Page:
'Everyone has moral responsibility to avoid paying tax'
Multi-national companies like Google, Amazon, and Starbucks are under fire for finding loopholes that allow them to avoid paying billions in taxes.
But while people across the globe criticize the businesses for their taxation decisions, others say their choices to dodge high tax rates are anything but immoral. “When you allow the government to take a huge chunk of a nation’s income through taxation, the result is not just that it’s detrimental to individual rights, but also that the things the government does are done very poorly,” spokesman for consultancy firm HJC Group, Toine Manders, told RT. “The government uses tax money to buy a whole army of bureaucrats who write billions of new rules and create a lot of damage. When you pay too much tax, you’re morally co-responsible for the damage the government does,” he said.Manders spoke to RT about taxation, healthcare, and the free market.RT: Everyone wants to pay as little as possible – but we're talking about the EU losing around a trillion Euros a year from tax avoidance and evasion. How do you justify this, during a crisis, when people are seeing what little cash they have taken in austerity?Toine Manders: I believe every individual has a right to keep the fruits of his own labor. Every individual that produces something is entitled to what he’s produced. So it’s a fundamental human right. RT: It sounds lovely on paper, but if you don’t pay your taxes, you don’t get a lot of things done. Surely you have to pay your taxes, don’t you? Especially if you hope to live in a country with free healthcare and other services?TM: Well there’s no such thing as a free lunch. So free healthcare isn’t really free. We pay through the nose through our tax system. Taxation is actually a very inefficient way to get services. It’s much more efficient to have it done by the free market. In the free market when there’s competition between companies, prices go down and quality goes up. So when you allow government to take a huge chunk of a nation’s income through taxation, the result is not just that it’s detrimental to individual rights, but also that the things the government does are actually done very poorly. RT: Why do you think governments keep bringing up the problem of tax avoidance, but fail to do anything concrete to change things?TM: That’s because fortunately, we don’t have a one world government. We have 200 countries in the world and every country has the right to set their own tax rates and decide what their tax policy is. and that’s why we have tax competition. That’s why companies can escape high tax burdens by taking advantage of the fact that there are countries with low tax burdens. And that’s why individuals can also take advantage of tax competition which is actually beneficial because tax competition is what keeps tax down. In 1980, our tax rates were almost double what they are today and the reason they dropped so much worldwide is because of tax competition. RT:You mention the free market should be in charge of healthcare. What about the American system? You can’t say that’s working very well, can you?TM: No, I think the US healthcare system is horrible and that's because of government intervention. The healthcare system in Singapore is a much better system. There is very little government intervention in Singapore. It's almost a free market in healthcare and as a result, the quality is very high and the prices are very low. That's why a lot of Americans fly to Singapore – because they get better care for 1/3 of the price.RT: You've seen the public anger at large companies avoiding paying taxes – such as the recent protests against Starbucks in the UK. Those people have a bigger tax burden because big firms can employ accountants to get clever with profits – where does social responsibility kick in?TM: I think every individual has a moral duty to avoid as much tax as possible because you can avoid tax – which means you can lower your tax burden legally and decide not to pay more than you’re obliged to under the law. And the government uses the tax money for bad things. It uses it to buy a whole army of bureaucrats who write billions of new rules and create a lot of damage. When you pay too much tax, you’re morally co-responsible for the damage the government does. So I think every person has a moral obligation to pay as little tax as possible under the law.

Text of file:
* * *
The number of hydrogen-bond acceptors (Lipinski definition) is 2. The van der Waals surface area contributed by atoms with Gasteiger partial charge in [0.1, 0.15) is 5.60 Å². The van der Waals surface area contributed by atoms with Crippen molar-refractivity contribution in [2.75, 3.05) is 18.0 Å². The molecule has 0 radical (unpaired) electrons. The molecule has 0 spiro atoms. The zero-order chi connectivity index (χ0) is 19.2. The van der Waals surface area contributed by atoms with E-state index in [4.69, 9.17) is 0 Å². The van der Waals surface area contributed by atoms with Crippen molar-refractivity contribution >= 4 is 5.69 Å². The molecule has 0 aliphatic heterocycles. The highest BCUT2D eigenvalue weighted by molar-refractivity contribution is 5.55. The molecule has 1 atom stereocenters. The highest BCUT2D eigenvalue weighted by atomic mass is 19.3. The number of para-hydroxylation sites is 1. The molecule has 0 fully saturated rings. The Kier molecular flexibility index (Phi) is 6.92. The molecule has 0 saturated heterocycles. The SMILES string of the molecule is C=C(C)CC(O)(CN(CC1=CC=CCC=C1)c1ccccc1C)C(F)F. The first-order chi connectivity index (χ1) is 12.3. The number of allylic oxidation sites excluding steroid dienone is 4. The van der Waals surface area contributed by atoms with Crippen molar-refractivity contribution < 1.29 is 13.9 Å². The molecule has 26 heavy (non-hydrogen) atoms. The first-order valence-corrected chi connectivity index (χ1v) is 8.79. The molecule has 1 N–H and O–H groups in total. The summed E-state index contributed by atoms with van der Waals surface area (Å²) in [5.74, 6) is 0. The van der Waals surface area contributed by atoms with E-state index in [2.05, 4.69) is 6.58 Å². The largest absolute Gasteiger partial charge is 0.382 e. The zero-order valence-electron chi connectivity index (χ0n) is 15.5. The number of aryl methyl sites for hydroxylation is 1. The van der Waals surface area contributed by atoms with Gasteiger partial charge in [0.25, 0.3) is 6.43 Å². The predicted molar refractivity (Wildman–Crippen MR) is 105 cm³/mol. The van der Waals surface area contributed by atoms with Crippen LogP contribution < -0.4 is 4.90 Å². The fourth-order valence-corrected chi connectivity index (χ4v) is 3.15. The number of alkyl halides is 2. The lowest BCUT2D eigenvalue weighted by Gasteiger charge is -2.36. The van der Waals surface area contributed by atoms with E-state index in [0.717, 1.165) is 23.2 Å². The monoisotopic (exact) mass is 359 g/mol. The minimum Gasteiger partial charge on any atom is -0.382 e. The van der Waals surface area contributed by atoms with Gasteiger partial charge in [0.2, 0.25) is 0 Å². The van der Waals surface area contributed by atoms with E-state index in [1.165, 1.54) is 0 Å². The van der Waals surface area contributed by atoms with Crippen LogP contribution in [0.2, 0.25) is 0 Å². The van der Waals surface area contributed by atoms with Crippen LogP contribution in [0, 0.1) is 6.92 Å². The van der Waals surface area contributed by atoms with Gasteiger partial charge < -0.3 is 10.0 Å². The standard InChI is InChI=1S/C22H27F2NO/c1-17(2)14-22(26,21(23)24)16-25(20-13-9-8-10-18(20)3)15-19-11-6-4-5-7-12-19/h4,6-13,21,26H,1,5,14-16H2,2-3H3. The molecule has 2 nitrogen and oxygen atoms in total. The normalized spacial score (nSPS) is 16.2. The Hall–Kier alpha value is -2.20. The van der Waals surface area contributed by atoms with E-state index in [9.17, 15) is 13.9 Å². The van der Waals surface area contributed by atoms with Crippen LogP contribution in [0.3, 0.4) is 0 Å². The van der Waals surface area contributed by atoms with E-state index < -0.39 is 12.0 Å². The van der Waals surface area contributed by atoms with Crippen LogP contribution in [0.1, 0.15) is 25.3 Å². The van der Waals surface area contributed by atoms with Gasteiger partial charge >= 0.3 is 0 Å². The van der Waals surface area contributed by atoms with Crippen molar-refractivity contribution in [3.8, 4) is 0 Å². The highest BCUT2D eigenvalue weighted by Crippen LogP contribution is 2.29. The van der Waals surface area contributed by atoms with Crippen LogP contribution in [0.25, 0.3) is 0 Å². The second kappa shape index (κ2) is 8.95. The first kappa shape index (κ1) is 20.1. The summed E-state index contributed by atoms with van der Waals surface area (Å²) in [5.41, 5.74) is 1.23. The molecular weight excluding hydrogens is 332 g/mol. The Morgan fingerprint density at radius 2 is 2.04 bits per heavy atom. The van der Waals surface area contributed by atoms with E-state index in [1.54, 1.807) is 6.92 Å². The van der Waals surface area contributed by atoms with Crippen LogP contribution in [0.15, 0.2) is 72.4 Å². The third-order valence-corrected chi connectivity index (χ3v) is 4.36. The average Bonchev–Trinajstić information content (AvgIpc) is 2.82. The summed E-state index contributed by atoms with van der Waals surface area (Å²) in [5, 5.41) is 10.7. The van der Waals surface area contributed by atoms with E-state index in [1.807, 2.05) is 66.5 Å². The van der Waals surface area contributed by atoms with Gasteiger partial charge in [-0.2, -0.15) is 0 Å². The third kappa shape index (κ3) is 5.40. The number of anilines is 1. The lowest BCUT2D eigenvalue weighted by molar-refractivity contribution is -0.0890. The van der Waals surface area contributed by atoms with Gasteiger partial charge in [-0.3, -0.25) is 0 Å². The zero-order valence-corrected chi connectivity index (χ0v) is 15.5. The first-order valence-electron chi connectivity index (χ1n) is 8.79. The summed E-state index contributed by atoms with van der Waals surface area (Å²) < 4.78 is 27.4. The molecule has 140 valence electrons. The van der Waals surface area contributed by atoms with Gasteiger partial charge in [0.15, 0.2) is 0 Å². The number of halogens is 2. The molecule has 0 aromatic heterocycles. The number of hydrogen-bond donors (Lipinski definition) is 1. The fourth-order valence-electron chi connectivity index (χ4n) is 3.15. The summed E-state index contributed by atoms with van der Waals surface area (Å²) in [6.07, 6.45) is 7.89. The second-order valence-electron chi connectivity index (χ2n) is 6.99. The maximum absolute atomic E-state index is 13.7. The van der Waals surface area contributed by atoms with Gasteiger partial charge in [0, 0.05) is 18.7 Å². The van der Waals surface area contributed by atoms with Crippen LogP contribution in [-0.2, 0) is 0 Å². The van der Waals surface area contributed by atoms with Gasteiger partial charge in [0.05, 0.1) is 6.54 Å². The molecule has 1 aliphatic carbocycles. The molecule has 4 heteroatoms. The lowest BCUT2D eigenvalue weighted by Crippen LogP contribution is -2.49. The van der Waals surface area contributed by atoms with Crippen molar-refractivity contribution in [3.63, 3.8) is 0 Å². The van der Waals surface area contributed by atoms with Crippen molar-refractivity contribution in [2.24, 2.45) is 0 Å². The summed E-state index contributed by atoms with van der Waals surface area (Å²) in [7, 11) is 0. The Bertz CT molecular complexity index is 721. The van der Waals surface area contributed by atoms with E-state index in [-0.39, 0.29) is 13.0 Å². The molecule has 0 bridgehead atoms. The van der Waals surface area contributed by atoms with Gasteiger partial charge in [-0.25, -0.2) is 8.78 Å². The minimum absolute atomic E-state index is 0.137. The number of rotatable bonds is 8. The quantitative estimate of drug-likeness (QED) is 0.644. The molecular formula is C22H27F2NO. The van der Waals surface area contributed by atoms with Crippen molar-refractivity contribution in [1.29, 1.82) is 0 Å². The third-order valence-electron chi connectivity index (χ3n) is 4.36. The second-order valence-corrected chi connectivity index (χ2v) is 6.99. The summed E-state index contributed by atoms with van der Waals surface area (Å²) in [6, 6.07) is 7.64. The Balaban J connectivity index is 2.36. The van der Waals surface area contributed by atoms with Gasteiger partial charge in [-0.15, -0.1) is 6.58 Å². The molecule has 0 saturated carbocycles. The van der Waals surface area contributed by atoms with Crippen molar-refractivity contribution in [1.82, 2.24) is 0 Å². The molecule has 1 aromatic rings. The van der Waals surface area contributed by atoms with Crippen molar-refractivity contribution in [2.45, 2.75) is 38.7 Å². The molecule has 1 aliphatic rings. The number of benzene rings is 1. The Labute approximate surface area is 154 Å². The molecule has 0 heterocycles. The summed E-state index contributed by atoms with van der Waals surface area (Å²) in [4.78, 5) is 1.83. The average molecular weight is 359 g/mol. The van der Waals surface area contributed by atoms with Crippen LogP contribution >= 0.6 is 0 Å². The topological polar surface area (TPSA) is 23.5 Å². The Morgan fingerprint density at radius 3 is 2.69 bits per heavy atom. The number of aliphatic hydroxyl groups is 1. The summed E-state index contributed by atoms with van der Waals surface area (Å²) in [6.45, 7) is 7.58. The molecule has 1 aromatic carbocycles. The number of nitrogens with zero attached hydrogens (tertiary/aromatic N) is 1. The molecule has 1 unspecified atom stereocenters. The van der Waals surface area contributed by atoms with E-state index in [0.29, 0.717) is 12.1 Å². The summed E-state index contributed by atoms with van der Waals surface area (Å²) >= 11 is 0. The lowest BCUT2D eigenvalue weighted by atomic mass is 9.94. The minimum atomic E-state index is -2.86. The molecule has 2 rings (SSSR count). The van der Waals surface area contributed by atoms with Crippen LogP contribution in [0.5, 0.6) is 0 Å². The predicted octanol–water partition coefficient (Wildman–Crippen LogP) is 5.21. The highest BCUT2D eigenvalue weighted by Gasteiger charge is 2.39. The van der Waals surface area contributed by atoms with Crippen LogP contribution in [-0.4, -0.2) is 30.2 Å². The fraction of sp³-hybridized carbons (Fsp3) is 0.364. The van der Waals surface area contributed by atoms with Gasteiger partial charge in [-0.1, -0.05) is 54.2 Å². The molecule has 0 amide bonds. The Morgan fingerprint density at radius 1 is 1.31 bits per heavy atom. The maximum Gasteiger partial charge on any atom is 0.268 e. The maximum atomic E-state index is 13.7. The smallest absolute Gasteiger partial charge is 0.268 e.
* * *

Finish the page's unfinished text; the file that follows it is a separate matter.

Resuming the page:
The statements, views and opinions expressed in this column are solely those of the author and do not necessarily represent those of RT.